There are so many things I’d prefer not do. Yet when someone asks me to help at a function or do something that seems “the right thing to do” I fall head first into that pool of discomfort.

I can hear many people saying, “Yes, that’s me. She’s got me pegged.”

Why do we do this to ourselves?

I’m not pointing fingers, I suffer from this and I know others that ride in this boat with me.  We are people pleasers. We have learned since childhood that if we do the right thing we will be liked or rewarded, etc.

We are afraid to say no. We have learned from experience or since childhood that a negative response brings negative repercussions. They may be verbal, physical, a withholding of career related rewards, etc.  By not saying no, we sell ourselves out. We paste a target on our backs for the next scenario. We feel a mess, we’ve created a mess and we want out.

What are the consequences of NOT saying no?

Overcommitment, frazzled nerves, less personal time, less time for loved ones and strained relationships will all take their toll on us.

As a result, we end up becoming pressure cookers, very unhappy and discontent. It’s quite possible that our health could be negatively affected.   Putting myself through this could possibly trigger a mood cycle – most likely depression.  Every time we say yes and accept another task, we are cutting into the overall time we have to fulfill all of our responsibilities.   Doing something well usually requires our full attention. When we are strapped for time, it is easy to lose focus and we can miss the small details. The quality of our work and our relationships usually suffer and our goal to impress in some way backfires.

How do we stop?           

The only way to stop the constant cycle of being overwhelmed it to take a self-assessment and determine who and what we value most in life. Once we have determined that, we can measure everything we are asked to do against that backdrop.

For me, before I can commit to anything outside of my normal routine, I ask the following questions and perhaps they can act as a guideline for you: How much time will it take away from my family or loved ones and how will that impact the quality of our relationships. Will it impact the time I spend in doing my regular job and will the quality of my work suffer as a result? Will I be stressing over the deadline, the volume of work, the people I must deal with or any other issue relating to this task? If so, is it worth the possible impact on my health and my good nature? And, most important of all, is it in line with my beliefs, which for me is the Bible and for you may be something different? If I must answer negatively to any one of them then I already know how to answer whoever is requesting that I take on a task: “No.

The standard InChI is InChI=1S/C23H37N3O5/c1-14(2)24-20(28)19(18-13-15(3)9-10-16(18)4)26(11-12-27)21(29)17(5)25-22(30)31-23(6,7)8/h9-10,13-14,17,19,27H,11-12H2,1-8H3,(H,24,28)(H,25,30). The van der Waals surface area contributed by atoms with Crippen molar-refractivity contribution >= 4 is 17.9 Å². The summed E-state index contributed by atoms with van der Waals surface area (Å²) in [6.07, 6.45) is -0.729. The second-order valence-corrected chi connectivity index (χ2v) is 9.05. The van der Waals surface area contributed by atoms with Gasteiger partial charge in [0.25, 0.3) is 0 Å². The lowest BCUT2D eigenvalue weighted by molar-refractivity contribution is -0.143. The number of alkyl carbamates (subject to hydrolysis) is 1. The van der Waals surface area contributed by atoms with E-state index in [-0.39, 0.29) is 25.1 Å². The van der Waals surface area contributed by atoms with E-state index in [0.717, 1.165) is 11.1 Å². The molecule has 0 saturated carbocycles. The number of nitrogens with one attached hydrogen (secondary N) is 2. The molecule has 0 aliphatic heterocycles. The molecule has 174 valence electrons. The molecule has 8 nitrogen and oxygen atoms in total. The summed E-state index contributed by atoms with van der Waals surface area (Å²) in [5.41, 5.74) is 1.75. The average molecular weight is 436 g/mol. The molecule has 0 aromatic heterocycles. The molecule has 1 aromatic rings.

More than likely, at some point in our lives, there will be someone who will ask us what it is that we have and/or how does it affects us. How we answer could have a big impact on them and how they view us and mental illness. Our answer can feed the fear and stigma or take away some of its power.

If someone asks, “What is bipolar—what is it like?” our first reaction might be to go on a rant as to how awful it is, how it can cause extreme mood swings, impair our judgment therefore we might do foolish or dangerous things, how it has robbed us of a normal life or even how it might have disabled us. But that doesn’t explain what it is and what it does in our brain to cause the chaos. That kind of an answer just promotes more fear about a mental illness that causes havoc in someone’s life.

I think we should educate ourselves about our illness as to what seems to short-circuit and what part of the brain is affected. When we can respond with scientific/medical answers explaining the reason for the disorder in as simple terms as possible, we will be contributing to educating the public and removing some of the fear and stigma.

One simple answer that is sometimes given is that the neurotransmitters (or chemicals) along the neuropathways to the mood center in the brain become disrupted. This results in the mood swings and the cognitive difficulties that go along with them. It makes our brains different in the same way any other malfunctioning organ in the body is different. It doesn’t make us any less of a human being with dignity and hopes and dreams.